These “because” reasons should be compelling, logical and incorporate emotive reasoning where possible as to invoke an emotional response in the customer.
The inclusion of the word “because” helps reinforce the logic and necessity of the purchase. It bridges the gap between where your prospects are and where you want them to go.
Step four – Come up with sound bites
Because marketers usually only have a small amount of time to get their message across, they need to make it memorable and short. Sound bites are short text elements, that are punchy and catchy. You have probably seen this strategy used frequently by journalists, in commercials, and on billboards.
Sound bites should be pleasant to read, speak and understand while capturing the attention and focus of the reader. Alliteration, rhyming, and repetition can help make a message stick in a customer’s mind, so it is a good idea to include these elements in your sound bites.
Think of some of the most well-known sound bites of all time and you’ll see the pattern.
Just Do it. Beanz Meanz Heinz. Once You Pop You Can’t Stop. Have a Break Have a Kit Kat.
Use sound bites to stay in your email subscriber’s head long after they open your email.
Step five – Tell the customer a story
Storytelling can help you differentiate yourself from companies that are trying to sell to their prospects instead of serving them.
Think of the best advertising you have ever seen. These may not be the world’s greatest products or services. Rather, they connect with you because the stories they tell resonate. If readers are able to imagine themselves in the story you create using your email copy, your messages will stick.
Storytelling allows you to evoke emotions and make your customers feel whatever you want them too. As a critical part of the human experience, telling stories has connected people and cultures throughout history. This connectivity is still possible when storytelling and marketing are mixed.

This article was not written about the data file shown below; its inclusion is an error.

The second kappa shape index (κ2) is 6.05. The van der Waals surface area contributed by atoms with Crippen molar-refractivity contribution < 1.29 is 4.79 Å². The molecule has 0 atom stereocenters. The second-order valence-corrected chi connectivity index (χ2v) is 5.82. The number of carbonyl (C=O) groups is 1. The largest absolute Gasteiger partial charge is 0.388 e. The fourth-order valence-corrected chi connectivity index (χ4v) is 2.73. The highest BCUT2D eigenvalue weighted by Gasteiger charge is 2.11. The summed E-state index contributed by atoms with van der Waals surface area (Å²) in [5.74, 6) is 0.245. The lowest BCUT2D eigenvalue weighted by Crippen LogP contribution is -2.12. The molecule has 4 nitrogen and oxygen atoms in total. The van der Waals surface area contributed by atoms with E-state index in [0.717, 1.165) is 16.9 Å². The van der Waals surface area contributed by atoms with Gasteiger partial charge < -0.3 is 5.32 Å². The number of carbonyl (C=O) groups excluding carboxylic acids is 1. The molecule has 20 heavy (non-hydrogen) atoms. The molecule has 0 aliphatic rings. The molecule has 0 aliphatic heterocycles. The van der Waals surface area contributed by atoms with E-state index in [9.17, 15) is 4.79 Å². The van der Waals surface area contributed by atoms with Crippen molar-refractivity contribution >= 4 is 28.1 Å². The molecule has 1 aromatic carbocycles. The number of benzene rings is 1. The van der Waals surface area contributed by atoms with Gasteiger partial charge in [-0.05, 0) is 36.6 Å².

Your stories should be ones relevant to your products, brand and the customers themselves. They should be able to relate to the story in order for the maximum positive impact and highest conversion rates.
Remember, you’ll need to balance your inclusion of stories with a succinct writing style, as flooding your prospect’s inboxes with bloated emails may do more harm than good. So find a way to keep your stories short and impactful at the same time to keep customers engaged and drive your click-through-rates.
So, how are you going to start persuading your subscribers to act?
If you use these persuasive techniques discussed here, you can take your email copy to the next level and increase your conversion and click-through-rates.
Did you know that 91% of shoppers want to receive emails from businesses they shop from?
That’s 9 out of 10 people who are willing to hear from a business. The catch? There has to be something in it for them.
Ensure you keep these principles in mind, and incorporate them in your copy whenever composing email campaigns.
You can use one or several in an email, and they will enhance your persuasion power and influence if used effectively.
Successful email copy will increase your website traffic, engage your audience and give you the opportunity to solidify your brand message. So start incorporating the 6 principles of persuasion to give your email marketing campaign the boost it deserves.
Guest author: Alexander J Porter is Head of Copy at Paperclip Digital, Sydney’s boutique agency with bold visions. He wields words to weave magic connections between brands and buyers and is constantly driven to learn more about the ways language can strike consumers like lightning. You can find him on Twitter @AJP_Marketing.